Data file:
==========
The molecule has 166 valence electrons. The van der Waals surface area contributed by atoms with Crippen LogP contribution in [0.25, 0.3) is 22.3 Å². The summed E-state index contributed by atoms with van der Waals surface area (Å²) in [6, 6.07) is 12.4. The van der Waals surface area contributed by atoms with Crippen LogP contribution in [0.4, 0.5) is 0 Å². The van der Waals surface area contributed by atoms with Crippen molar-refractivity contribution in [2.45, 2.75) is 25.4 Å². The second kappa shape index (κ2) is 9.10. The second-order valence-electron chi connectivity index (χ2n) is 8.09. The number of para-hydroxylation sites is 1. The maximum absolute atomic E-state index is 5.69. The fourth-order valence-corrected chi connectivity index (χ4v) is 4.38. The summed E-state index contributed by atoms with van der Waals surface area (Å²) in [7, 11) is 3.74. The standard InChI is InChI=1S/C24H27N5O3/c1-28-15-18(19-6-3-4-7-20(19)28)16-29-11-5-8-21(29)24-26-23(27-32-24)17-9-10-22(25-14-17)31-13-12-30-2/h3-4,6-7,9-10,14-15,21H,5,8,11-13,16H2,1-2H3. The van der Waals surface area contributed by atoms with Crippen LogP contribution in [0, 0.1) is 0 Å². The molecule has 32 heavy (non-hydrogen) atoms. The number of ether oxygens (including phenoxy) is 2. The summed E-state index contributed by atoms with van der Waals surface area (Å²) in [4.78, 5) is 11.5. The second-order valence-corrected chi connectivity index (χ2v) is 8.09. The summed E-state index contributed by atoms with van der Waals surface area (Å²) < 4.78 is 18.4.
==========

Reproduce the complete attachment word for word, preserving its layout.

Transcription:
The molecule has 166 valence electrons. The van der Waals surface area contributed by atoms with Crippen LogP contribution in [0.25, 0.3) is 22.3 Å². The summed E-state index contributed by atoms with van der Waals surface area (Å²) in [6, 6.07) is 12.4. The van der Waals surface area contributed by atoms with Crippen LogP contribution in [0.4, 0.5) is 0 Å². The van der Waals surface area contributed by atoms with Crippen molar-refractivity contribution in [2.45, 2.75) is 25.4 Å². The second kappa shape index (κ2) is 9.10. The second-order valence-electron chi connectivity index (χ2n) is 8.09. The number of para-hydroxylation sites is 1. The maximum absolute atomic E-state index is 5.69. The fourth-order valence-corrected chi connectivity index (χ4v) is 4.38. The summed E-state index contributed by atoms with van der Waals surface area (Å²) in [7, 11) is 3.74. The standard InChI is InChI=1S/C24H27N5O3/c1-28-15-18(19-6-3-4-7-20(19)28)16-29-11-5-8-21(29)24-26-23(27-32-24)17-9-10-22(25-14-17)31-13-12-30-2/h3-4,6-7,9-10,14-15,21H,5,8,11-13,16H2,1-2H3. The van der Waals surface area contributed by atoms with Crippen LogP contribution in [0, 0.1) is 0 Å². The molecule has 32 heavy (non-hydrogen) atoms. The number of ether oxygens (including phenoxy) is 2. The summed E-state index contributed by atoms with van der Waals surface area (Å²) in [4.78, 5) is 11.5. The second-order valence-corrected chi connectivity index (χ2v) is 8.09. The summed E-state index contributed by atoms with van der Waals surface area (Å²) < 4.78 is 18.4.